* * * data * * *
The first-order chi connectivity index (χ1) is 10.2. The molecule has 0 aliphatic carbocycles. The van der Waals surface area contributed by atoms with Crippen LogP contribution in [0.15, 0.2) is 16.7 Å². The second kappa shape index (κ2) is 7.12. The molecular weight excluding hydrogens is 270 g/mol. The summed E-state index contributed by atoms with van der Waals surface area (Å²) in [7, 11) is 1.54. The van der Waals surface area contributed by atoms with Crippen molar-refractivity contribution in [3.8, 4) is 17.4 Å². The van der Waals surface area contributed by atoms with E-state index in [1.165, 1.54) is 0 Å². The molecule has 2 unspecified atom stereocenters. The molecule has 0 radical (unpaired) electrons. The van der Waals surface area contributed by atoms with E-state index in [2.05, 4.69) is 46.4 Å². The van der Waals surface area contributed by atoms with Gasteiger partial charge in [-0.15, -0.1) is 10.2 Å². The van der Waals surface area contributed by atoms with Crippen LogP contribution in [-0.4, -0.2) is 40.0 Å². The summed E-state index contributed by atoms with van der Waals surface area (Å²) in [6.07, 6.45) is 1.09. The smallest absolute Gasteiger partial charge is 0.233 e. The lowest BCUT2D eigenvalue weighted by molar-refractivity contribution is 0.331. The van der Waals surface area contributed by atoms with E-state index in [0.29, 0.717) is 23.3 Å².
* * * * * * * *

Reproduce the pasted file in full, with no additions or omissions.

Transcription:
The first-order chi connectivity index (χ1) is 10.2. The molecule has 0 aliphatic carbocycles. The van der Waals surface area contributed by atoms with Crippen LogP contribution in [0.15, 0.2) is 16.7 Å². The second kappa shape index (κ2) is 7.12. The molecular weight excluding hydrogens is 270 g/mol. The summed E-state index contributed by atoms with van der Waals surface area (Å²) in [7, 11) is 1.54. The van der Waals surface area contributed by atoms with Crippen molar-refractivity contribution in [3.8, 4) is 17.4 Å². The van der Waals surface area contributed by atoms with E-state index in [1.165, 1.54) is 0 Å². The molecule has 2 unspecified atom stereocenters. The molecule has 0 radical (unpaired) electrons. The van der Waals surface area contributed by atoms with E-state index in [2.05, 4.69) is 46.4 Å². The van der Waals surface area contributed by atoms with Gasteiger partial charge in [-0.15, -0.1) is 10.2 Å². The van der Waals surface area contributed by atoms with Crippen LogP contribution in [-0.4, -0.2) is 40.0 Å². The summed E-state index contributed by atoms with van der Waals surface area (Å²) in [6.07, 6.45) is 1.09. The smallest absolute Gasteiger partial charge is 0.233 e. The lowest BCUT2D eigenvalue weighted by molar-refractivity contribution is 0.331. The van der Waals surface area contributed by atoms with E-state index in [0.29, 0.717) is 23.3 Å².